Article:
General Louis-Emmanuel Rey
Born: September 22, 1768
Place of Birth: Grenoble, Isère, France
Died: June 18, 1846
Place of Death: Paris, France
Arc de Triomphe: EEL REY on the west pillar
Originally enlisting in the French army in 1784, Louis-Emmanuel Rey did not become an officer for eight years until 1792 when he was commissioned as an infantry lieutenant. Assigned to the Army of the Alps, in 1793 he was promoted to capitaine in the 14th Chasseurs à Cheval and in 1794 he was promoted to chef de bataillon. A trend of receiving one promotion a year would continue, for in 1795 Rey was promoted to chef de brigade and then in 1796 he was promoted to général de brigade. He was next tasked to command the camp at Lyon, where he remained until September of 1797.
In 1799 General Rey was employed in the 6th military division and then the 19th military division. During the years of peace that followed, he took command of the département of Jemappes in the 24th military division. When war broke out in 1805, Rey was sent to command the camp of Boulogne after the various corps had left for battle. He maintained the camp for the next three years and was then created a Baron of the Empire in 1808.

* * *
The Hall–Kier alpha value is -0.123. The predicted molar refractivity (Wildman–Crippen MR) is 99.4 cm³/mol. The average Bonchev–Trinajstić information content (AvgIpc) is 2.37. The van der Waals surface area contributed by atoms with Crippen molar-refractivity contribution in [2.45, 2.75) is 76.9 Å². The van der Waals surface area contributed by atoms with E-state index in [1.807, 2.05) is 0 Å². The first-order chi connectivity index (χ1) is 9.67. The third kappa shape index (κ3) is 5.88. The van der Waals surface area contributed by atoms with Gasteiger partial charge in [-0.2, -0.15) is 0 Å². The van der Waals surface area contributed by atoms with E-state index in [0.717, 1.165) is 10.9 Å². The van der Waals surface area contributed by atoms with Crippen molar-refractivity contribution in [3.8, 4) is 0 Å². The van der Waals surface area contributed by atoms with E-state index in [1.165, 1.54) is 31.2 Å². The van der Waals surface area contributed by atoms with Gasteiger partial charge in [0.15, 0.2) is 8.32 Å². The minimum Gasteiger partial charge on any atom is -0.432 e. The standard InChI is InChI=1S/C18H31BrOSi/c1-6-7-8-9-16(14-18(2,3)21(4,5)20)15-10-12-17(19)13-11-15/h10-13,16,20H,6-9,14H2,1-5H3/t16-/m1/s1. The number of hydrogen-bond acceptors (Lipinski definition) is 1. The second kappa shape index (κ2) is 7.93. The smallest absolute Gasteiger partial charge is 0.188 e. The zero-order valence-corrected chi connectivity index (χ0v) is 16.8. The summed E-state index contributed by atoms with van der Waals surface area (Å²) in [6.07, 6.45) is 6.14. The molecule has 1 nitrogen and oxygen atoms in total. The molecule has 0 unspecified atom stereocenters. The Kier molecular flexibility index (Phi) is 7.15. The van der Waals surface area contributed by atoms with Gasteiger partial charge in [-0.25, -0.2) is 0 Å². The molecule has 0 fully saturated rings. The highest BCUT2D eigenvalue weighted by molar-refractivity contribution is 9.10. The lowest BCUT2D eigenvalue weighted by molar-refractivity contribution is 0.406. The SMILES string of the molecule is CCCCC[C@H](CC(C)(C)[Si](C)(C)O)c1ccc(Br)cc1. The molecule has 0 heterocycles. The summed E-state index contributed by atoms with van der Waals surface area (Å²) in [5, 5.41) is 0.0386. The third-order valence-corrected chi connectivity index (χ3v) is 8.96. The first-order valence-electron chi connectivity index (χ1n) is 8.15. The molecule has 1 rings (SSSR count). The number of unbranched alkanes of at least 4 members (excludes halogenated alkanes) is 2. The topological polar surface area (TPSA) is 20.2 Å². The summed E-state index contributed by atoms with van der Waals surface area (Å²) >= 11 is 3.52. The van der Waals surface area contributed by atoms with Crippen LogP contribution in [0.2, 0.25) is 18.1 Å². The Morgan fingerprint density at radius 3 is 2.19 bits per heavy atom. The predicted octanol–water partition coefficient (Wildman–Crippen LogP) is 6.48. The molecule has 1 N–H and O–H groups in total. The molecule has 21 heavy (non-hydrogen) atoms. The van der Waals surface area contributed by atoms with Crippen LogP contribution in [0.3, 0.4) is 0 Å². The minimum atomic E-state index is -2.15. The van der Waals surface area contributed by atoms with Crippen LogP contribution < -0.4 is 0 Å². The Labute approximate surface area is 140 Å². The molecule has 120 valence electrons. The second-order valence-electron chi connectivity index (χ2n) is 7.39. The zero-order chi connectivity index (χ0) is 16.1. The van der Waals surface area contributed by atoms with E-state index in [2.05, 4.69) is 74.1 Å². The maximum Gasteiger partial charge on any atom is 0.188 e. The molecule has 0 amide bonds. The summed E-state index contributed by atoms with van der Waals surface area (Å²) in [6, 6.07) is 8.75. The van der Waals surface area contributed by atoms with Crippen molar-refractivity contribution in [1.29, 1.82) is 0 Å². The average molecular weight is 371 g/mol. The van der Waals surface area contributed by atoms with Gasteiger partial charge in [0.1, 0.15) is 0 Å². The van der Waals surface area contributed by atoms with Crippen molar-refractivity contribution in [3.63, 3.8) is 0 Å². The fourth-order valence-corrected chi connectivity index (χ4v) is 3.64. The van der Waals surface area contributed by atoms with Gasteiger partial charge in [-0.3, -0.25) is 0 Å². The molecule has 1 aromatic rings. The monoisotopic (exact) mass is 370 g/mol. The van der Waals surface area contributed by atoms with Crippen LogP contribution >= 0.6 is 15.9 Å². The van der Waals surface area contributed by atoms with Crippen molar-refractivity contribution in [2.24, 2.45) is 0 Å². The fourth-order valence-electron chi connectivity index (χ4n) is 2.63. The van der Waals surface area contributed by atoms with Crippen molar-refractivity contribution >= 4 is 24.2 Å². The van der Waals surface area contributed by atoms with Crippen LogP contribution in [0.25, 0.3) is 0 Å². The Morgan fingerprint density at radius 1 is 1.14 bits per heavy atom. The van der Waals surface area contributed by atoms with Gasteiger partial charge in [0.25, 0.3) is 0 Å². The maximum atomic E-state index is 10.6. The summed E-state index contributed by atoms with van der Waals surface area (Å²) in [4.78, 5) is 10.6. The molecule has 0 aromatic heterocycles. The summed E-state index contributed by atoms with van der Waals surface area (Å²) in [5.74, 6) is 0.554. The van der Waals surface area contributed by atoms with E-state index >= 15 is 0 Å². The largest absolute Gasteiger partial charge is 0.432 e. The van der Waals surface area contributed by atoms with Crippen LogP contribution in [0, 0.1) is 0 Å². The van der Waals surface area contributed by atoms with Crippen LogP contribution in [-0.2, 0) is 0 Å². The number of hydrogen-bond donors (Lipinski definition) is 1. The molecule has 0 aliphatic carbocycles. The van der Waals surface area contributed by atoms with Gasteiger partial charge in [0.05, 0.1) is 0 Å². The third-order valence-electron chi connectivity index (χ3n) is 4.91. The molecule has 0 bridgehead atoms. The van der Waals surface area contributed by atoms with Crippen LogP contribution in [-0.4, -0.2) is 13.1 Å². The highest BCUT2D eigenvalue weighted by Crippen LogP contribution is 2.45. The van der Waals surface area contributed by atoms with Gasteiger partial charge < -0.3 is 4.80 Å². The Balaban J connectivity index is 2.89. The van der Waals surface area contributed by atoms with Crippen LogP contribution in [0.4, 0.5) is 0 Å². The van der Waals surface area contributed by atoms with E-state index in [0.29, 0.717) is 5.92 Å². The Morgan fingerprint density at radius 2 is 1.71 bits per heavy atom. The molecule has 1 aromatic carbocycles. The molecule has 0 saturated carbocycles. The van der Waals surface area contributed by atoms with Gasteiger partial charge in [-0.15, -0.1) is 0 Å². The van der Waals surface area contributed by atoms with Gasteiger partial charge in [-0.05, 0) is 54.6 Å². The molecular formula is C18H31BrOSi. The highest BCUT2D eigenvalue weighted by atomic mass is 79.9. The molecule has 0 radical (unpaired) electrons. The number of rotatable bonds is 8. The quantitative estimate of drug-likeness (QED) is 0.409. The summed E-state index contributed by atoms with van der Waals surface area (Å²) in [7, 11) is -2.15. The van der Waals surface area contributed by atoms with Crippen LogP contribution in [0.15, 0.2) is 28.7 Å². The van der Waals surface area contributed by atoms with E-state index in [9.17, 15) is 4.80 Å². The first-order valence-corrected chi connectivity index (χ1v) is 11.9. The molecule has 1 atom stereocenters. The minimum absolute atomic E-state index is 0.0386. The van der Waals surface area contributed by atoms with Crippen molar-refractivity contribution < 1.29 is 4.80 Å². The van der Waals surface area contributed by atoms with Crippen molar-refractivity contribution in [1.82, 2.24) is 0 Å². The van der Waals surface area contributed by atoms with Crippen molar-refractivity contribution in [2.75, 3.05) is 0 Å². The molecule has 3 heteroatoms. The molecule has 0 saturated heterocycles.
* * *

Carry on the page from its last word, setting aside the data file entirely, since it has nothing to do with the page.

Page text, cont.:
In August of 1808 Rey was appointed chief of staff to Gouvion St. Cyr's corps in the Army of Spain. He went on to serve at Barcelona and the first siege of Tarragona and then commanded a reserve brigade. In 1811 Rey was appointed Governor of Saint-Sébastien where he would remain for the next few years. After the French loss of the Battle of Vitoria in June of 1813, the British laid siege to Saint-Sébastien which Rey heroically resisted. He took part in two sorties and repulsed multiple assaults from the enemy. Unfortunately for Rey, at the end of August an explosion of a magazine caused a panic among his men and they could not prevent the British from making their way into the city. Rey fell back into castle where he and his men continued to hold out until they finally ran out of food and then surrendered.
Rey was transported to England as a prisoner of war, but due to his heroic resistance at Saint-Sébastien, Napoleon promoted him to général de division and made him a Grand Officer of the Legion of Honor despite Rey being in captivity. After Napoleon's abdication in 1814, Rey was returned to France where the restored Bourbons made him a Knight of Saint Louis but also put him on non-activity. When Napoleon escaped from exile in 1815 for the Hundred Days, he placed General Rey in charge of Valenciennes. After Napoleon's second abdication, Rey retired from the military.
Rey was married to the sister of General Curial.
- Haythornthwaite, Philip J. Who Was Who in the Napoleonic Wars. London: Arms & Armour, 1998.
- Six, Georges. Dictionnaire Biographique des Généraux & Amiraux Français de la Révolution et de l'Empire (1792-1814). 2 vols. Paris: Gaston Saffroy, 2003.
Updated July 2014
© Nathan D. Jensen